Kanye West’s album ‘Yeezus’ dropped today, but it had already leaked onto the Internet and established that listeners would only love it or hate it – no in between.
It seems like what had the potential to be a powerful and beautifully controversial album was ruined by Kanye’s own anger.
It’s no secret that the album title itself has pushed many people’s buttons, as the dark rapper seems to be making a comparison between himself and Jesus.
While many fans rushed to Kanye’s defense of the comparison, he spits several bars throughout the album that reinforces the belief that he is indeed comparing himself to Jesus.
“I know he the Most High/ but I am a close high,” Kanye raps on a song titled “I Am A God.”
Of course, the comparison to Jesus was naturally the next thing on Ye’s list as he has already compared himself to many legends and icons including Michael Jordan, Picasso, Malcom X, and even Steve Jobs.
So let’s say you mange to look past the comparisons that some see as blasphemous. The question is, is the music any good? Did Kanye produce an album that justified his comparison to Jesus?
Not at all… not even close.
While the production of the album is spectacular, Kanye’s building rage seemed to get in the way of his lyrics.
Songs like “New Slaves” and “Black Skinheads” proved that West’s lyrical capabilities are still downright astonishing, so it would have been no problem for him to get his message across through some witty word play and bone-chilling metaphors. But instead he just screams and yells his way through several tracks.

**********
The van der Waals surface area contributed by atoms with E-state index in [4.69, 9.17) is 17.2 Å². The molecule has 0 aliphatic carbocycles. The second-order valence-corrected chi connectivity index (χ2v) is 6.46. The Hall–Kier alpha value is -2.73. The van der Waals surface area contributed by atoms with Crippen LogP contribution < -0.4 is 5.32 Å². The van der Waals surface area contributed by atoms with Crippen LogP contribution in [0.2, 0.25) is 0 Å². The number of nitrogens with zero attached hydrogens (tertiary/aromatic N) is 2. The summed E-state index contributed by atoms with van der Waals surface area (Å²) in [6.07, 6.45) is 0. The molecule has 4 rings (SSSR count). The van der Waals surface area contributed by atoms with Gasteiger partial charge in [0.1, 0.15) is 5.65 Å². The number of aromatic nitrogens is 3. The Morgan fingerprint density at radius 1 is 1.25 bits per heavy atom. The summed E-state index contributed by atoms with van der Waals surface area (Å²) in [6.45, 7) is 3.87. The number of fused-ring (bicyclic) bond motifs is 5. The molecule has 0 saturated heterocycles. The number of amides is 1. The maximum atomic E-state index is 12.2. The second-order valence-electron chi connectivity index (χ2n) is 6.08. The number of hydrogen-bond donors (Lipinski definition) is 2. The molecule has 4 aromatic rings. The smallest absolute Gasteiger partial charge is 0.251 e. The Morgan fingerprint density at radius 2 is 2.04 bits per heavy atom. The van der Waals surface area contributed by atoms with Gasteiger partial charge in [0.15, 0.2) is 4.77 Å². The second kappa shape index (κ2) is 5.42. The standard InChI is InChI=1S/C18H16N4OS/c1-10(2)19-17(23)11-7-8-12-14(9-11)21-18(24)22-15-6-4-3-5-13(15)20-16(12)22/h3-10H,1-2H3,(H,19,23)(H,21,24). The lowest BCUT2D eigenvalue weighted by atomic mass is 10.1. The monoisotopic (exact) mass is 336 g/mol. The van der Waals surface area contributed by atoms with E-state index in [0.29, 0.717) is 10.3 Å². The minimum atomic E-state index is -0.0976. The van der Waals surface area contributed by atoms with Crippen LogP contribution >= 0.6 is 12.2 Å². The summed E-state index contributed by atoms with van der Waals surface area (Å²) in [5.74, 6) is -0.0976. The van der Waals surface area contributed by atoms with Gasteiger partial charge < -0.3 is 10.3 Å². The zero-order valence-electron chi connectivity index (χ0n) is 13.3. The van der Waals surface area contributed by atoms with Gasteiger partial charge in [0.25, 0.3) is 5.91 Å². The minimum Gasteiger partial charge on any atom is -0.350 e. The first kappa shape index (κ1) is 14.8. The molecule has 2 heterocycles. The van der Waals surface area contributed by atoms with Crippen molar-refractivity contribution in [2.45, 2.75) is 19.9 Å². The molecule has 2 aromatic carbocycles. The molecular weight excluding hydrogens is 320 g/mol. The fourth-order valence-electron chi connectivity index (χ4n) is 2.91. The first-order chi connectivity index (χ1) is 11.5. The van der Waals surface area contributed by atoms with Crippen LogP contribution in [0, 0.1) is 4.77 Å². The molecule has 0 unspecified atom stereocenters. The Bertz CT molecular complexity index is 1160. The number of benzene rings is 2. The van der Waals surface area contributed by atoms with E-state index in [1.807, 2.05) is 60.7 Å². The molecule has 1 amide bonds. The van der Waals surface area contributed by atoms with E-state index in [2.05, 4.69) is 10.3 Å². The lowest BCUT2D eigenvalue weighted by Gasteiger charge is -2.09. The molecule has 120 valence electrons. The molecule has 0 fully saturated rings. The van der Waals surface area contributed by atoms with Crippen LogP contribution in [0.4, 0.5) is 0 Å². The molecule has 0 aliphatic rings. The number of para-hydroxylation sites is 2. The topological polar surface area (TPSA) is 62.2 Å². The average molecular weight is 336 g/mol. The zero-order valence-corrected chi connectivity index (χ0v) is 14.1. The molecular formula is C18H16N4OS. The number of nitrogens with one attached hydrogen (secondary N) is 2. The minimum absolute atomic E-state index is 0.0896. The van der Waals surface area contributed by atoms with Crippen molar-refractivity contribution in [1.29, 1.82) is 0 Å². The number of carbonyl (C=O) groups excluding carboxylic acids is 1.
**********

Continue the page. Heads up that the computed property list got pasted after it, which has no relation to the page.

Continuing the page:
The making of the album was probably a therapeutic process for West, but how fans will react to it is another story.
Some say that’s the beauty of the album, however.
Kanye already mentioned he had a complete disregard for any opinion outside of his “clique,” and he isn’t even concerned about record sales. In that respect, the album accomplishes exactly what he intended.
It’s a dark twist on rap that combines hip-hop with the elements of hard rock and metal, all while pushing buttons and juicing controversy.
This was by no means an intention to make an album that you could bump in your car or sing along to in the shower. No, this was a brash and angry statement from Kanye that just so happened to take the form of art along the way.
Will it appeal to the mass audiences? Absolutely not. But once again, that was never his intention.
The album itself just reminds us that Kanye is one huge walking contradiction. He is the man who said he hates media attention but yet ran on stage to snatch Taylor Swift’s microphone on live television.
He is the man who claims to be an introvert, but famously blurted out “George Bush does not care about black people” during a live newscast on Hurricane Katrina.
He is the man who professed that he didn’t “give a (expletive)” about record sales or the album leaking, yet had a team assembled that was given the sole responsibility of preventing leaks.
At the end of the day, Kanye seems to be crossing the threshold from being a musician into some sort of dark visionary who thrives off of doing what no man before him has ever done.
So while we could certainly have done without the ear-piercing screams and the countless comparisons to Jesus, you still have to respect the album to a certain degree because it is entering uncharted territory in the world of hip-hop.
Is there any hopes that the old Kanye will be coming back? We have to let that go and just remember the past for what it is. It has become strikingly obvious that Kanye has diverted far away from “The College Dropout” rapper we used to know, love and respect, and he has made no plans to come back to that.